A recognisable pattern

John Clegg, « Caddis fly: a case for protection », The Living Countryside, A weekly nature guide to the British Isles, Londres, n° 9, 1981, p. 77.


They are an important link in the fresh-water food chain since a great many fish and water birds feed on both adults and larvae. Since the larvae, with soft, caterpillar-like bodies, make easy meals for predators, protection is vital. Still and slow-moving water species build cases out of surrounding materials, while others-those in flast-flowing streams-weave silk nets.

Self-protection There are a many as eight different methids employed by cae-building larvae to make their ass, but all involve the cementing together of sand, bits of vegetation or empty shells, using silk produced from a special gland near the mouth.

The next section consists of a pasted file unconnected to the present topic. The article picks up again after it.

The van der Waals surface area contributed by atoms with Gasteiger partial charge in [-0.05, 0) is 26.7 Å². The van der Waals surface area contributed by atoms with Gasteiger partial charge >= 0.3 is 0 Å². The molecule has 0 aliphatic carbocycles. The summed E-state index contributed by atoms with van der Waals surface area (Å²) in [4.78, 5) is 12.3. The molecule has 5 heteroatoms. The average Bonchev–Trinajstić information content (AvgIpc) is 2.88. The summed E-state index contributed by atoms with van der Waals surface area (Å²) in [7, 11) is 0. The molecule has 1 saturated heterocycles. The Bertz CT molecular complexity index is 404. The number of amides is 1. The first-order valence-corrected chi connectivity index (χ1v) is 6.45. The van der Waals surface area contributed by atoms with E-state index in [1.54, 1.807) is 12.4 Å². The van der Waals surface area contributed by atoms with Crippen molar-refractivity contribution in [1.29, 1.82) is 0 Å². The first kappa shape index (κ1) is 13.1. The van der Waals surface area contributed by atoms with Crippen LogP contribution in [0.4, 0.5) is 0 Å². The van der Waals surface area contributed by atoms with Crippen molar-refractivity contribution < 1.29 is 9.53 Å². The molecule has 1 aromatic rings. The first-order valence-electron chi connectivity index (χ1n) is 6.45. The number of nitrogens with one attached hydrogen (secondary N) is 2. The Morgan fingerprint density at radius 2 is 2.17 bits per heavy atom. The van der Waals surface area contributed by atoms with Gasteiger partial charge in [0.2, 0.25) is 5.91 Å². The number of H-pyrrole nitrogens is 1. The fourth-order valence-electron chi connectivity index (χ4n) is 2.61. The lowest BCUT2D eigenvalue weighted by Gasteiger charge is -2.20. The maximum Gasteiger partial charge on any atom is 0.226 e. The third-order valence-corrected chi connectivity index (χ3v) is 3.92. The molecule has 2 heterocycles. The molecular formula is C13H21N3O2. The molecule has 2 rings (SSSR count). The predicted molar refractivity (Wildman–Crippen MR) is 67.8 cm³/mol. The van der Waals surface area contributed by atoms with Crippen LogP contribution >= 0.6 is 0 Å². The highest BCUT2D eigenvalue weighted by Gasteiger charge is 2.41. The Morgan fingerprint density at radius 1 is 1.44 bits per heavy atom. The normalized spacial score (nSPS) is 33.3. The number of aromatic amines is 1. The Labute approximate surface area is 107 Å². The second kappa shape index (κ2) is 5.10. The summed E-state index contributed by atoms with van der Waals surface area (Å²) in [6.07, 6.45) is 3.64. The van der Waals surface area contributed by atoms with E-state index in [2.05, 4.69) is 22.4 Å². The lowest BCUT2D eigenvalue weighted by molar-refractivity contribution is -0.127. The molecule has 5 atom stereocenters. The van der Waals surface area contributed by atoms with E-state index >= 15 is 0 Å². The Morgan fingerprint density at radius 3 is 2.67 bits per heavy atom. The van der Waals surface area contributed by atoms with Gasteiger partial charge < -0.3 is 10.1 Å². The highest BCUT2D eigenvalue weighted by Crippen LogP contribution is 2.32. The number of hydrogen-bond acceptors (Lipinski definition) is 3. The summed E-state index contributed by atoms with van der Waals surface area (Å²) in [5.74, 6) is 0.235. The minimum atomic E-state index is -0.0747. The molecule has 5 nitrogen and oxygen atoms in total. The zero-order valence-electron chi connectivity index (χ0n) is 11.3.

Each species favour different materials and makes a case of a recognisable pattern. The larva attaches itself firmly to the Inside of the case with a pair of hooks situated at the tip of its abdomen. It breathes underwater by means of feathery gills, undulating its body Inside the case so a current of water passes over the gills. The head and legs protrude from the case so the larva can move in search of food. Case-builder are vegetarians.